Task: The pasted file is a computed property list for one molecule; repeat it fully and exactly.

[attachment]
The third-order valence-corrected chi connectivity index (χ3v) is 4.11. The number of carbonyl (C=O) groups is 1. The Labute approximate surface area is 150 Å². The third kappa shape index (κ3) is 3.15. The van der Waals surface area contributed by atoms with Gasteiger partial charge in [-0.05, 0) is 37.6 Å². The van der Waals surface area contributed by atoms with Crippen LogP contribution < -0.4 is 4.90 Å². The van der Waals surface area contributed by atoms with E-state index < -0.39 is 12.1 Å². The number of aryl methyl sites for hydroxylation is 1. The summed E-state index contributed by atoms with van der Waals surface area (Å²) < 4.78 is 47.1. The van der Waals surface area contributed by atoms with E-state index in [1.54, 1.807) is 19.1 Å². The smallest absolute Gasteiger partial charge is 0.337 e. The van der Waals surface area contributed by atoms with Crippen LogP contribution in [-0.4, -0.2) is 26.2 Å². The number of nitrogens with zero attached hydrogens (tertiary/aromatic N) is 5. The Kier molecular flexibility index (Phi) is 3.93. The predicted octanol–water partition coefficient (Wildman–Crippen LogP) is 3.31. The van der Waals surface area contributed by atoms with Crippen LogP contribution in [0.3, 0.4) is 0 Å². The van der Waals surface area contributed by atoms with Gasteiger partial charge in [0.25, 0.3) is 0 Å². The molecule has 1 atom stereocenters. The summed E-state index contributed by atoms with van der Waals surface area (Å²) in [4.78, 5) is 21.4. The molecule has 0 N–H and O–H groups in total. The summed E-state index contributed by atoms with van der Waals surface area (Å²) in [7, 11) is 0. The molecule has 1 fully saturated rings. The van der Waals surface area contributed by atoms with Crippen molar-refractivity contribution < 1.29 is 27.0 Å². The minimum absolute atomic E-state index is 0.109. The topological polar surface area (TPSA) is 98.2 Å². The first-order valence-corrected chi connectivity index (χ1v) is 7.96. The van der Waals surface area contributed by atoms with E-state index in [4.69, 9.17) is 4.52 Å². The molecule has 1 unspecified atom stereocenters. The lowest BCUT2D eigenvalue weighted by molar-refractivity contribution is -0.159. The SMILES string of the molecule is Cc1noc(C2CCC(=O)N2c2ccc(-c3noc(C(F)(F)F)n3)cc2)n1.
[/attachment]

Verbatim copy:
The third-order valence-corrected chi connectivity index (χ3v) is 4.11. The number of carbonyl (C=O) groups is 1. The Labute approximate surface area is 150 Å². The third kappa shape index (κ3) is 3.15. The van der Waals surface area contributed by atoms with Gasteiger partial charge in [-0.05, 0) is 37.6 Å². The van der Waals surface area contributed by atoms with Crippen LogP contribution < -0.4 is 4.90 Å². The van der Waals surface area contributed by atoms with E-state index < -0.39 is 12.1 Å². The number of aryl methyl sites for hydroxylation is 1. The summed E-state index contributed by atoms with van der Waals surface area (Å²) < 4.78 is 47.1. The van der Waals surface area contributed by atoms with E-state index in [1.54, 1.807) is 19.1 Å². The smallest absolute Gasteiger partial charge is 0.337 e. The van der Waals surface area contributed by atoms with Crippen LogP contribution in [-0.4, -0.2) is 26.2 Å². The number of nitrogens with zero attached hydrogens (tertiary/aromatic N) is 5. The Kier molecular flexibility index (Phi) is 3.93. The predicted octanol–water partition coefficient (Wildman–Crippen LogP) is 3.31. The van der Waals surface area contributed by atoms with Crippen LogP contribution in [0.3, 0.4) is 0 Å². The van der Waals surface area contributed by atoms with Gasteiger partial charge in [0.25, 0.3) is 0 Å². The molecule has 1 atom stereocenters. The summed E-state index contributed by atoms with van der Waals surface area (Å²) in [4.78, 5) is 21.4. The molecule has 0 N–H and O–H groups in total. The summed E-state index contributed by atoms with van der Waals surface area (Å²) in [7, 11) is 0. The molecule has 1 fully saturated rings. The van der Waals surface area contributed by atoms with Crippen molar-refractivity contribution < 1.29 is 27.0 Å². The minimum absolute atomic E-state index is 0.109. The topological polar surface area (TPSA) is 98.2 Å². The first-order valence-corrected chi connectivity index (χ1v) is 7.96. The van der Waals surface area contributed by atoms with E-state index in [4.69, 9.17) is 4.52 Å². The molecule has 1 unspecified atom stereocenters. The lowest BCUT2D eigenvalue weighted by molar-refractivity contribution is -0.159. The SMILES string of the molecule is Cc1noc(C2CCC(=O)N2c2ccc(-c3noc(C(F)(F)F)n3)cc2)n1.